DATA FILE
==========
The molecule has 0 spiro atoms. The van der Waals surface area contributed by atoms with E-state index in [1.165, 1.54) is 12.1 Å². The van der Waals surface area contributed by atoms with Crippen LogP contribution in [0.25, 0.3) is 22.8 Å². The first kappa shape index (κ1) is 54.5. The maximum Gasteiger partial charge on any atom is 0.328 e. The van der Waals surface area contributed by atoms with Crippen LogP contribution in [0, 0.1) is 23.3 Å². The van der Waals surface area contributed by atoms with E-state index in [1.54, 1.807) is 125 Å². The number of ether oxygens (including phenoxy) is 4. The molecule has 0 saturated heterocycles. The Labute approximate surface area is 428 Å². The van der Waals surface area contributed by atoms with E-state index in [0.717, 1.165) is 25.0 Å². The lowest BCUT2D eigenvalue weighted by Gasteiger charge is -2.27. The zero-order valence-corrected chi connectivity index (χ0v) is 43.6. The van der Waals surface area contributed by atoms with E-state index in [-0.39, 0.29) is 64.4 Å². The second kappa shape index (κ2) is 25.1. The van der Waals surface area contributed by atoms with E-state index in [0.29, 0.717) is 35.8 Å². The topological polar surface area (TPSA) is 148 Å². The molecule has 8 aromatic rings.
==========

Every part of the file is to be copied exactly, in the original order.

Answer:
The molecule has 0 spiro atoms. The van der Waals surface area contributed by atoms with E-state index in [1.165, 1.54) is 12.1 Å². The van der Waals surface area contributed by atoms with Crippen LogP contribution in [0.25, 0.3) is 22.8 Å². The first kappa shape index (κ1) is 54.5. The maximum Gasteiger partial charge on any atom is 0.328 e. The van der Waals surface area contributed by atoms with Crippen LogP contribution in [0, 0.1) is 23.3 Å². The van der Waals surface area contributed by atoms with E-state index in [1.54, 1.807) is 125 Å². The number of ether oxygens (including phenoxy) is 4. The molecule has 0 saturated heterocycles. The Labute approximate surface area is 428 Å². The van der Waals surface area contributed by atoms with E-state index in [0.717, 1.165) is 25.0 Å². The lowest BCUT2D eigenvalue weighted by Gasteiger charge is -2.27. The zero-order valence-corrected chi connectivity index (χ0v) is 43.6. The van der Waals surface area contributed by atoms with E-state index in [-0.39, 0.29) is 64.4 Å². The second kappa shape index (κ2) is 25.1. The van der Waals surface area contributed by atoms with E-state index in [0.29, 0.717) is 35.8 Å². The topological polar surface area (TPSA) is 148 Å². The molecule has 8 aromatic rings.